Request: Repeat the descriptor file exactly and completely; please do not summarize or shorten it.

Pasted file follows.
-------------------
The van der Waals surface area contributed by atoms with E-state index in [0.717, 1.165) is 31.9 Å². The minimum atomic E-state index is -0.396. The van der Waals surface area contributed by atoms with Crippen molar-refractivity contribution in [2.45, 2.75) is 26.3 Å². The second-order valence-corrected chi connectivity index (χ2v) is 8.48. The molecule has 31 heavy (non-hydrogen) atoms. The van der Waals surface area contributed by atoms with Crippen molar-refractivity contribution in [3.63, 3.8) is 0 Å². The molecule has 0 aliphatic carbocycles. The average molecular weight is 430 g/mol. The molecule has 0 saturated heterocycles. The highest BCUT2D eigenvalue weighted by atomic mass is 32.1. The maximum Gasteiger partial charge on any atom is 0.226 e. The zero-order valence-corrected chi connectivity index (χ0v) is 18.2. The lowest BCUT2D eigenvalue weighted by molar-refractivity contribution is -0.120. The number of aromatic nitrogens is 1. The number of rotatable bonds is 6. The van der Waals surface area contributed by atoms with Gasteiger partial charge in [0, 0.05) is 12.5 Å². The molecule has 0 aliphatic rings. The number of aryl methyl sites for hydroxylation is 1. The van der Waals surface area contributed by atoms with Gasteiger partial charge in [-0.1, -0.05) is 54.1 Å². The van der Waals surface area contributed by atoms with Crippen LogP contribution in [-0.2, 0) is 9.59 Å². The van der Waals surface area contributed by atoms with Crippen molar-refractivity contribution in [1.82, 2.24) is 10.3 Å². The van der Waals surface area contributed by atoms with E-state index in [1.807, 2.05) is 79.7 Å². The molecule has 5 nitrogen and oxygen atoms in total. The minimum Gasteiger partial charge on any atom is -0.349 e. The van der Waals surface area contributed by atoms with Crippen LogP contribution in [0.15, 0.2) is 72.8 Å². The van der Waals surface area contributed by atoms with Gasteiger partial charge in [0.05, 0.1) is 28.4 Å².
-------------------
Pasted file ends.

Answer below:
The van der Waals surface area contributed by atoms with E-state index in [0.717, 1.165) is 31.9 Å². The minimum atomic E-state index is -0.396. The van der Waals surface area contributed by atoms with Crippen molar-refractivity contribution in [2.45, 2.75) is 26.3 Å². The second-order valence-corrected chi connectivity index (χ2v) is 8.48. The molecule has 31 heavy (non-hydrogen) atoms. The van der Waals surface area contributed by atoms with Crippen molar-refractivity contribution in [3.63, 3.8) is 0 Å². The molecule has 0 aliphatic carbocycles. The average molecular weight is 430 g/mol. The molecule has 0 saturated heterocycles. The highest BCUT2D eigenvalue weighted by atomic mass is 32.1. The maximum Gasteiger partial charge on any atom is 0.226 e. The zero-order valence-corrected chi connectivity index (χ0v) is 18.2. The lowest BCUT2D eigenvalue weighted by molar-refractivity contribution is -0.120. The number of aromatic nitrogens is 1. The number of rotatable bonds is 6. The van der Waals surface area contributed by atoms with Gasteiger partial charge in [0, 0.05) is 12.5 Å². The molecule has 0 aliphatic rings. The number of aryl methyl sites for hydroxylation is 1. The van der Waals surface area contributed by atoms with Gasteiger partial charge in [-0.1, -0.05) is 54.1 Å². The van der Waals surface area contributed by atoms with Crippen LogP contribution in [-0.2, 0) is 9.59 Å². The van der Waals surface area contributed by atoms with Crippen molar-refractivity contribution in [1.82, 2.24) is 10.3 Å². The van der Waals surface area contributed by atoms with E-state index in [1.807, 2.05) is 79.7 Å². The molecule has 5 nitrogen and oxygen atoms in total. The minimum Gasteiger partial charge on any atom is -0.349 e. The van der Waals surface area contributed by atoms with Crippen LogP contribution in [0.15, 0.2) is 72.8 Å². The van der Waals surface area contributed by atoms with Gasteiger partial charge in [0.05, 0.1) is 28.4 Å².